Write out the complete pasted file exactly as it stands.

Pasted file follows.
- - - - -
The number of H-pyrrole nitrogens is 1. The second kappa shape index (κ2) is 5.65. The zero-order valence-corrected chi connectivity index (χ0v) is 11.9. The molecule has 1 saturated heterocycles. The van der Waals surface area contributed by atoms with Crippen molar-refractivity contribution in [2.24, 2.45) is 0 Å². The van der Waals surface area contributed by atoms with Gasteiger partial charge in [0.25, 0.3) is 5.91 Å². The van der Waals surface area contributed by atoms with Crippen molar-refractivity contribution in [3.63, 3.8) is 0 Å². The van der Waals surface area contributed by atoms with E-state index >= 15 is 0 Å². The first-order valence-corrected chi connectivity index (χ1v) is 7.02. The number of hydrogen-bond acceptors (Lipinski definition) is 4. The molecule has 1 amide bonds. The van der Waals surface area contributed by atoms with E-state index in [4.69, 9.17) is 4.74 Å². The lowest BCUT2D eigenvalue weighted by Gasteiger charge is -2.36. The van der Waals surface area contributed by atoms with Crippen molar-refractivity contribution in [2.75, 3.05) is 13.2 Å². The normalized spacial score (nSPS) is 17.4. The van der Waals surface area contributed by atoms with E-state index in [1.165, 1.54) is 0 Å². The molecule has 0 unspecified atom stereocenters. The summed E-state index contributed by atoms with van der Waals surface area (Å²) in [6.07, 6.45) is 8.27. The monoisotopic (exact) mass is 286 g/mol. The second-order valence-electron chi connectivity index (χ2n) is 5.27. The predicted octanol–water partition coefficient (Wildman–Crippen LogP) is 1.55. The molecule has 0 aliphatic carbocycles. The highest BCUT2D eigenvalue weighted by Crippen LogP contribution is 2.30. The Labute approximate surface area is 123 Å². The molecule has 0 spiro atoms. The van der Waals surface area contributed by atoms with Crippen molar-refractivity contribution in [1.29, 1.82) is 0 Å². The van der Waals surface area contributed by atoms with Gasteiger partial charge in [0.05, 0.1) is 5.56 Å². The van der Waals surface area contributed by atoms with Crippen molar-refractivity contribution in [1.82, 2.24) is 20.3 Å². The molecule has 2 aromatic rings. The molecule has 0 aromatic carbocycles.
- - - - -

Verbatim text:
The number of H-pyrrole nitrogens is 1. The second kappa shape index (κ2) is 5.65. The zero-order valence-corrected chi connectivity index (χ0v) is 11.9. The molecule has 1 saturated heterocycles. The van der Waals surface area contributed by atoms with Crippen molar-refractivity contribution in [2.24, 2.45) is 0 Å². The van der Waals surface area contributed by atoms with Gasteiger partial charge in [0.25, 0.3) is 5.91 Å². The van der Waals surface area contributed by atoms with Crippen molar-refractivity contribution in [3.63, 3.8) is 0 Å². The van der Waals surface area contributed by atoms with E-state index >= 15 is 0 Å². The first-order valence-corrected chi connectivity index (χ1v) is 7.02. The number of hydrogen-bond acceptors (Lipinski definition) is 4. The molecule has 1 amide bonds. The van der Waals surface area contributed by atoms with E-state index in [4.69, 9.17) is 4.74 Å². The lowest BCUT2D eigenvalue weighted by Gasteiger charge is -2.36. The van der Waals surface area contributed by atoms with Crippen molar-refractivity contribution in [2.75, 3.05) is 13.2 Å². The normalized spacial score (nSPS) is 17.4. The van der Waals surface area contributed by atoms with E-state index in [1.165, 1.54) is 0 Å². The molecule has 0 unspecified atom stereocenters. The summed E-state index contributed by atoms with van der Waals surface area (Å²) in [6.07, 6.45) is 8.27. The monoisotopic (exact) mass is 286 g/mol. The second-order valence-electron chi connectivity index (χ2n) is 5.27. The predicted octanol–water partition coefficient (Wildman–Crippen LogP) is 1.55. The molecule has 0 aliphatic carbocycles. The highest BCUT2D eigenvalue weighted by Crippen LogP contribution is 2.30. The Labute approximate surface area is 123 Å². The molecule has 0 spiro atoms. The van der Waals surface area contributed by atoms with Crippen molar-refractivity contribution in [1.29, 1.82) is 0 Å². The van der Waals surface area contributed by atoms with Gasteiger partial charge in [0.05, 0.1) is 5.56 Å². The van der Waals surface area contributed by atoms with Crippen molar-refractivity contribution in [1.82, 2.24) is 20.3 Å². The molecule has 2 aromatic rings. The molecule has 0 aromatic carbocycles.